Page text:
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PASTIMES: Walk in medieval footsteps.

Byline: RICHARD SHUREY

It is always a delight to come back to Henley-in-Arden - in spite of the traffic problems. This place is crying out for a by-pass but I have never read of any such plans.

Jutting out into this mile-long High Street is the church of St John Baptist which has been contending with the traffic since the 15th century. Alongside is the Guildhall, also 15th century and built by Sir Ralph Boteler.

We go over the little River Alne to another old church at Beaudesert that is only a few hundred yards from Henley's place of worship. This is the older church, the church of St Nicolas from Norman times but was built on earlier Saxon foundations. The great architectural expert Pevsner suggests the tower is only half the height that was intended perhaps because of unsafe ground.

Above the church is the Mount on which Thurstan de Montfort built a motte and bailey castle in the 12th century. Unfortunately much of the structure was of wood so little remains today although a TV Time Team did much interesting research a year or so ago.

The walk starts by going along the lane by Henley's church (Map 151/151660). We go over the river then pass Beaudesert's church. Just beyond a path is signed.

We now go over The Mount on which the castle was perched. Keep ahead to dip steeply down then climb to the next upland. We are now following a waymarked Heart of England Way.

The route for us is well signed by arrows to an ancient track called Edge Lane. Go left then right to resume the old heading to cross a farm drive. Keep ahead still following the Heart of England Way signs to another farm drive. Turn right to a lane then go left. Go over a brook and around bends. After about half a mile of lane walking take a bridleway down a farm road on the right. This leads over a fine open landscape to a lane. Turn right. We now follow a lovely byway to Preston Bagot. The church here is a gem, being a fine amalgam of the old and the new. There is much work by the Norman masons but also a shingled little bell turret.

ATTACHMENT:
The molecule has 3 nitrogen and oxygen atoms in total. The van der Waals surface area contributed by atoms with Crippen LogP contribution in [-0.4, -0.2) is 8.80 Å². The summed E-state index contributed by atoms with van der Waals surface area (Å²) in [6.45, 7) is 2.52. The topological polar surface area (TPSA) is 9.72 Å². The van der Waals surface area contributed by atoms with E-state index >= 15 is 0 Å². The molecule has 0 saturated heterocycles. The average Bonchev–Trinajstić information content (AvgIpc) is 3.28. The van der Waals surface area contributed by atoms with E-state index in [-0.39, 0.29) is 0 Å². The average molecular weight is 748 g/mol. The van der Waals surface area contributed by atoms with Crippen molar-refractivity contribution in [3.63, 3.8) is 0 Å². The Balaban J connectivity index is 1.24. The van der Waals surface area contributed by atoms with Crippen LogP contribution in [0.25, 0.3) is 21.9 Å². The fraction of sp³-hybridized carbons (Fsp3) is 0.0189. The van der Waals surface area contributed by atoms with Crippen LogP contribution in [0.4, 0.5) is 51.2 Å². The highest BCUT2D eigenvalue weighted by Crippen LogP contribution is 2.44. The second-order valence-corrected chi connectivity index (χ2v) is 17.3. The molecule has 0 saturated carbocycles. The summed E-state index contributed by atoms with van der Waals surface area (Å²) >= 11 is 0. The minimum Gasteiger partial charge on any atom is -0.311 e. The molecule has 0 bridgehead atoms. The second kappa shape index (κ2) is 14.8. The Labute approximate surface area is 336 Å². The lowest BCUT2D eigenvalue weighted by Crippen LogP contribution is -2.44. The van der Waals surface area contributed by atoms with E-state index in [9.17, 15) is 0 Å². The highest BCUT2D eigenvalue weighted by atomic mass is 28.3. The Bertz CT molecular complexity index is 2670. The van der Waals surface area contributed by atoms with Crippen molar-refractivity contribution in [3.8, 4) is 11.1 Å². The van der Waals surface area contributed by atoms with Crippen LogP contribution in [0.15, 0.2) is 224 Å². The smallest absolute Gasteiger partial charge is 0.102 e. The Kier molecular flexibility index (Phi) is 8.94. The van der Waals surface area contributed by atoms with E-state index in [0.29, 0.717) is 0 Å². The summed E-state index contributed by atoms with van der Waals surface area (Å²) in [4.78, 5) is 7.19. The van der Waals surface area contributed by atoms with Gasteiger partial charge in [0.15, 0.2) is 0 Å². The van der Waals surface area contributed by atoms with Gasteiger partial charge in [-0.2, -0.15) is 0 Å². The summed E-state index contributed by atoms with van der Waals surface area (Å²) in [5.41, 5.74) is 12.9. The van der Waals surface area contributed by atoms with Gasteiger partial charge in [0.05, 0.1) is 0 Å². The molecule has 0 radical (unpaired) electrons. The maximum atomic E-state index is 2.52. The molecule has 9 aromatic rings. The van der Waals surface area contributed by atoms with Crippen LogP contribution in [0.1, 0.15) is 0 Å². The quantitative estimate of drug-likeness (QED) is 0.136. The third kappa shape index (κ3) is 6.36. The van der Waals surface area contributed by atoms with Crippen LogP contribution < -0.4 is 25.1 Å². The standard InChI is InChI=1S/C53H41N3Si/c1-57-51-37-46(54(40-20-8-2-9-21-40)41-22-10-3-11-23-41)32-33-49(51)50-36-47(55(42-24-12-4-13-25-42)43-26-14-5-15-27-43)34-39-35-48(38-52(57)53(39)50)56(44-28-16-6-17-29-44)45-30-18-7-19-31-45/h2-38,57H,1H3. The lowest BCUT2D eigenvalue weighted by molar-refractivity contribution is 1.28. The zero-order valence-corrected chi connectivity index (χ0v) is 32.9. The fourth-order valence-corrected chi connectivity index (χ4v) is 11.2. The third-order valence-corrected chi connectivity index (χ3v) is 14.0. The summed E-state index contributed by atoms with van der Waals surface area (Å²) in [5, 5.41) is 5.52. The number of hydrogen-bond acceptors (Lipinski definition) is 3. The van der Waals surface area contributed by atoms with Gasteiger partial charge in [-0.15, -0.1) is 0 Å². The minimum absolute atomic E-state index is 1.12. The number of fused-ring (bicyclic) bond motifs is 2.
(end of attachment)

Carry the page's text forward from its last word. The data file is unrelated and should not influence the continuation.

Almost opposite the drive to the church our next fieldpath is signed through a new metal gate. Take the indicated direction to walk through meadows to a bridge to cross the brook. A few steps further is a bridge to go over the canal.

On the towing path continue with the water on your right side. This waterway is the Stratford-upon-Avon Canal. We pass a distinctive lock-keeper's cottage. By bridge numbered 47 we leave the canal for a short distance by a lock go through the kissing gate left. Regain the towing path to walk under a road bridge. We keep by the canal for a further mile.

At a farm bridge leave the waterway and continue down the farm drive. On a lane turn right to go over a bridge.

Within a few steps take the next path on the left. Take the arrowed way over the field. We are gradually nearing the River Alne on the left to a far corner. The path in the next field still has the river away to the left.

We reach Blackford Mill. Go left then right around the mill. Follow the way over the river then along a well-used track to a school playing field. Go over to a gate on the A3400. Turn right. Go over the crossroads to the centre of Henley.

Map: 1:50,000 OS Landranger Series No 151Approach: A3400 to Henley-inArden Parking: Signedcar parksRefreshments: Cafes and Inns Henley
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Title Annotation:Features
Publication:The Birmingham Post (England)
Date:Nov 27, 2004
Words:621
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